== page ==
A hard money lender is usually a private individual who provides a loan to the borrower based on the value of the borrower’s real property. The hard money loan is not dependent on the credit rating or score of the borrower but on a certain percentage of the quick sale value of the collateral. Quick sale value means the amount that the property could be sold by the lender during a time span of one to four months in the event of a default. The common loan-to-value ratio allowed by the lender is from 60 to 70 percent of the quick sale value. Here, it should be noted that if the property will undergo certain changes such as repair, the hard money lender would base the loan on the value of the property after it has been repaired.
The requirements for the hard money financing will vary to a large extent because these will depend on how the hard money lender views the risk presented by the borrower. It will also depend on the attitude of the private investor and the relationship that the borrower has already established. In some cases, the lender may simply inspect the property but in other cases he or she may require the borrower to submit copies of tax returns.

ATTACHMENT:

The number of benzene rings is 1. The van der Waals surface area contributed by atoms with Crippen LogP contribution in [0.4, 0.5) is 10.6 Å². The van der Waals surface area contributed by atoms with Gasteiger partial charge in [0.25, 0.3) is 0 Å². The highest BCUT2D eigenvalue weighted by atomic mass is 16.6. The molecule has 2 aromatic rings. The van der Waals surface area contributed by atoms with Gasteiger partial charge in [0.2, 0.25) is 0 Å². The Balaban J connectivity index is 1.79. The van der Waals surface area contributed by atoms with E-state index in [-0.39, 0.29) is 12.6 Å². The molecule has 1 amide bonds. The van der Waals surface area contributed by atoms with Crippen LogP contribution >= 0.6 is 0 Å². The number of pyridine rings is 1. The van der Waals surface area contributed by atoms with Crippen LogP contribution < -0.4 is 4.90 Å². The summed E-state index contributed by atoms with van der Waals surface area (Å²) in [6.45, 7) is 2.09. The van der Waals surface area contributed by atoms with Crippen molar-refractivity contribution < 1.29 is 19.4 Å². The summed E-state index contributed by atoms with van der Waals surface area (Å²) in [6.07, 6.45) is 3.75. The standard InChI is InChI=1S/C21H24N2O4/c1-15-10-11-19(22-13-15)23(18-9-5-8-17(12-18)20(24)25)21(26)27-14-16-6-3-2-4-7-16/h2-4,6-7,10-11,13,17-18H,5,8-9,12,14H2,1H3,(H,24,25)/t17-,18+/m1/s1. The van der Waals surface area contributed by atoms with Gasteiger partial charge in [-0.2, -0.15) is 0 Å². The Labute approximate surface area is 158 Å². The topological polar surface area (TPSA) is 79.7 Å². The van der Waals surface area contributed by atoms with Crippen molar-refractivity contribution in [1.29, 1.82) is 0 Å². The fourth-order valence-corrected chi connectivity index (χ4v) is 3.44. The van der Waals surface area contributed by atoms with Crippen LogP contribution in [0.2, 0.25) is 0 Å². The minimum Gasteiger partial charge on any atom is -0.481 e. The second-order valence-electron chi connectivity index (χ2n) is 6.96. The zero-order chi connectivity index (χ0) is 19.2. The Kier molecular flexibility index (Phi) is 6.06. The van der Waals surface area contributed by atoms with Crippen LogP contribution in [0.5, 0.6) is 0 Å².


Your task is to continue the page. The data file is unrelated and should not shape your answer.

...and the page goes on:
Because private investors or individuals are usually the lenders of this kind of loan, the interest rates and fees that are charged are usually much bigger than those charged by banks and other conventional lenders. So, what are the benefits of a hard money loan? The two most important advantages of this type of loan is that a credit check is not usually conducted because the loan is secured by the collateral and the money is made available to the borrower in much less time than a bank loan.
Meanwhile, because of the high interest rates and fees charged by a hard money lender, they may not be allowed to operate in certain states that have strict usury laws. Nevertheless, the regulation of this particular industry varies widely from state to state. Also, some lenders may be companies that serve a specific regional market or the whole nation. Some are even represented by brokers who usually take a certain percentage of the loan for their services in preparing the documents that are required. Other fees may be added to the interests, such as application fees and prepayment penalties.